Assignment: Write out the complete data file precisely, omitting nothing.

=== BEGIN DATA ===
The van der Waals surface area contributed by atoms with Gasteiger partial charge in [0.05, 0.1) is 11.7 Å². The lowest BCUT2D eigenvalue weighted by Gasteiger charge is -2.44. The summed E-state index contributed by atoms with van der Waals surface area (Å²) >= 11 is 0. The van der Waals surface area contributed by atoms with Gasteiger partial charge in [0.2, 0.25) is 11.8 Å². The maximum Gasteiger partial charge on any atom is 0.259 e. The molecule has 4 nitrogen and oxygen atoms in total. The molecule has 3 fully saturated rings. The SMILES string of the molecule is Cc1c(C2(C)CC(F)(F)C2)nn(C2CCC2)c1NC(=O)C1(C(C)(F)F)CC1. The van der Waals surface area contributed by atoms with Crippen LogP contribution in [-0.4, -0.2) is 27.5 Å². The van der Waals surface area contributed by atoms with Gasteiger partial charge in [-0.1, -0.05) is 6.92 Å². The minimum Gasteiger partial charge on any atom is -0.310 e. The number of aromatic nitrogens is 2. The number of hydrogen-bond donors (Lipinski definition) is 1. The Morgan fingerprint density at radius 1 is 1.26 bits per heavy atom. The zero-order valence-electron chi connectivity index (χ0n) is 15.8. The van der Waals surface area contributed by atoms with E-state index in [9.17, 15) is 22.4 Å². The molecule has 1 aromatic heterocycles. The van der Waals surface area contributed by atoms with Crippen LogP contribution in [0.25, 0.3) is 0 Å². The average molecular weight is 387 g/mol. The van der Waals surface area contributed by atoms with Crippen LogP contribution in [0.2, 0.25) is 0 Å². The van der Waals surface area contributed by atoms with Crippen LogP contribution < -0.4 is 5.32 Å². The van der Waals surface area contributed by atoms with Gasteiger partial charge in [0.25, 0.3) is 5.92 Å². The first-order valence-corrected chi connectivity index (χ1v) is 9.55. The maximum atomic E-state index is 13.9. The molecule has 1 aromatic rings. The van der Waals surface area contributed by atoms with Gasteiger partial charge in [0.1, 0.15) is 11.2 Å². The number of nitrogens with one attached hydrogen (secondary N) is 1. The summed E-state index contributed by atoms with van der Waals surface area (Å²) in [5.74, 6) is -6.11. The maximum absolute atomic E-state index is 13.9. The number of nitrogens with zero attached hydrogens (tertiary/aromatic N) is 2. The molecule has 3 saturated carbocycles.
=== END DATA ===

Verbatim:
The van der Waals surface area contributed by atoms with Gasteiger partial charge in [0.05, 0.1) is 11.7 Å². The lowest BCUT2D eigenvalue weighted by Gasteiger charge is -2.44. The summed E-state index contributed by atoms with van der Waals surface area (Å²) >= 11 is 0. The van der Waals surface area contributed by atoms with Gasteiger partial charge in [0.2, 0.25) is 11.8 Å². The maximum Gasteiger partial charge on any atom is 0.259 e. The molecule has 4 nitrogen and oxygen atoms in total. The molecule has 3 fully saturated rings. The SMILES string of the molecule is Cc1c(C2(C)CC(F)(F)C2)nn(C2CCC2)c1NC(=O)C1(C(C)(F)F)CC1. The van der Waals surface area contributed by atoms with Crippen LogP contribution in [-0.4, -0.2) is 27.5 Å². The van der Waals surface area contributed by atoms with Gasteiger partial charge in [-0.1, -0.05) is 6.92 Å². The minimum Gasteiger partial charge on any atom is -0.310 e. The number of aromatic nitrogens is 2. The number of hydrogen-bond donors (Lipinski definition) is 1. The Morgan fingerprint density at radius 1 is 1.26 bits per heavy atom. The zero-order valence-electron chi connectivity index (χ0n) is 15.8. The van der Waals surface area contributed by atoms with E-state index in [9.17, 15) is 22.4 Å². The molecule has 1 aromatic heterocycles. The van der Waals surface area contributed by atoms with Crippen LogP contribution in [0.25, 0.3) is 0 Å². The average molecular weight is 387 g/mol. The van der Waals surface area contributed by atoms with Crippen LogP contribution in [0.2, 0.25) is 0 Å². The van der Waals surface area contributed by atoms with Crippen LogP contribution < -0.4 is 5.32 Å². The van der Waals surface area contributed by atoms with Gasteiger partial charge in [0.25, 0.3) is 5.92 Å². The first-order valence-corrected chi connectivity index (χ1v) is 9.55. The maximum atomic E-state index is 13.9. The molecule has 1 aromatic rings. The van der Waals surface area contributed by atoms with Gasteiger partial charge in [0.1, 0.15) is 11.2 Å². The number of nitrogens with one attached hydrogen (secondary N) is 1. The summed E-state index contributed by atoms with van der Waals surface area (Å²) in [5.74, 6) is -6.11. The maximum absolute atomic E-state index is 13.9. The number of nitrogens with zero attached hydrogens (tertiary/aromatic N) is 2. The molecule has 3 saturated carbocycles.